Empathy and Fairness: Novartis Foundation Symposium 278
Copyright © Novartis Foundation 2006
Editor(s): Greg Bock, Jamie Goode
Published Online: 7 OCT 2008
Print ISBN: 9780470026267
Online ISBN: 9780470030585
Book Series: Novartis Foundation Symposia
Series Editor(s): Novartis Foundation
About this Book
Empathy is the process that allows us to share the feelings and emotions of others, in the absence of any direct emotional stimulation to the self. Humans can feel empathy for other people in a wide array of contexts: for basic emotions and sensation such as anger, fear, sadness, joy, pain and lust as well as for more complex emotions such as guilt, embarrassment and love. It has been proposed that, for most people, empathy is the process that prevents us doing harm to others.
Although empathy seems to be an automatic response of the brain to others' emotional reactions, there are circumstances under which we do not share the same feeling as others. Imagine, for example, that someone who does the same job as you is paid twice as much. In this case, that person might be very satisfied with their extra salary, but you would not share this satisfaction. This case illustrates the ubiquitous feeling of fairness and justice.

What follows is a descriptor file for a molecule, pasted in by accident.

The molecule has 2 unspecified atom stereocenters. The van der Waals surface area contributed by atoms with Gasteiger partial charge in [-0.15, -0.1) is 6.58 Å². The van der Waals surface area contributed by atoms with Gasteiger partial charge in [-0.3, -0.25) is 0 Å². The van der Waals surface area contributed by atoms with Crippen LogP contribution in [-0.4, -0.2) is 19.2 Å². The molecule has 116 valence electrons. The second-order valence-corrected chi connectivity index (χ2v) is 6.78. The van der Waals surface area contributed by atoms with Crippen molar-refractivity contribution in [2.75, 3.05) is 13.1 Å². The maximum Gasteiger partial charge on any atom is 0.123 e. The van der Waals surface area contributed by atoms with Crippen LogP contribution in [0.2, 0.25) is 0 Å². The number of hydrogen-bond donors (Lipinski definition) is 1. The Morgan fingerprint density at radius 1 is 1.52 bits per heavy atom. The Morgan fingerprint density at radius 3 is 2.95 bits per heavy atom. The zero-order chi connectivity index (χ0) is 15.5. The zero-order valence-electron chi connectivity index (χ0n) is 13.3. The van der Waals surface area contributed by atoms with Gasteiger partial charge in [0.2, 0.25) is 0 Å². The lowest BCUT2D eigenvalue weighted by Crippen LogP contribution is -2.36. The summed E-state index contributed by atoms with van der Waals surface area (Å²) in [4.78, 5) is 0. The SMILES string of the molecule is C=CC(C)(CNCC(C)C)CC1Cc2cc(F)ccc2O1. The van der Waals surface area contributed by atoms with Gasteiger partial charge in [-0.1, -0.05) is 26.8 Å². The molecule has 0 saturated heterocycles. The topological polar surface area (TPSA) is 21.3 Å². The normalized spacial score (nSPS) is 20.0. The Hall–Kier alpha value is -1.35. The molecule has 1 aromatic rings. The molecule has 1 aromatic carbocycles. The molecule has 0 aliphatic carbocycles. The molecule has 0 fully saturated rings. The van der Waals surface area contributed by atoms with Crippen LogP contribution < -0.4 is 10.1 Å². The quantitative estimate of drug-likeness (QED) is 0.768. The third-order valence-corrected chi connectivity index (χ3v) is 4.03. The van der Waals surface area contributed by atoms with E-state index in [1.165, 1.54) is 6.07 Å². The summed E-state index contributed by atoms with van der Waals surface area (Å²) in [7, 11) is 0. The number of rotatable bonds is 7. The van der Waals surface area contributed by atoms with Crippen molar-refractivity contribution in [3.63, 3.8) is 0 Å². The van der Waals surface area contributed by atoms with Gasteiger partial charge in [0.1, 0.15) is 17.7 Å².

Our sense of fairness has also become the focus of modern economic theories. In contrast to the prominent self-interest hypothesis of classic economy assuming that all people are exclusively motivated by their self-interest, humans are also strongly motivated by other-regarding preferences such as the concern for fairness and reciprocity. The notion of fairness is not only crucial in personal interaction with others in the context of families, workplace or interactions with strangers, but also guides people's behaviour in impersonal economic and political domains.
This book brings together work from a wide range of disciplines to explain processes underlying empathy and fairness. The expert contributors approach the topic of empathy and fairness from different viewpoints, namely those of social cognitive neuroscience, developmental psychology, evolutionary anthropology, economics and neuropathology. The result is an interdisciplinary and unitary framework focused on the neuronal, developmental, evolutionary and psychological basis of empathy and fairness. With its extensive discussions and the high calibre of the participants, this important new book is essential reading for anyone with an interest in this topic.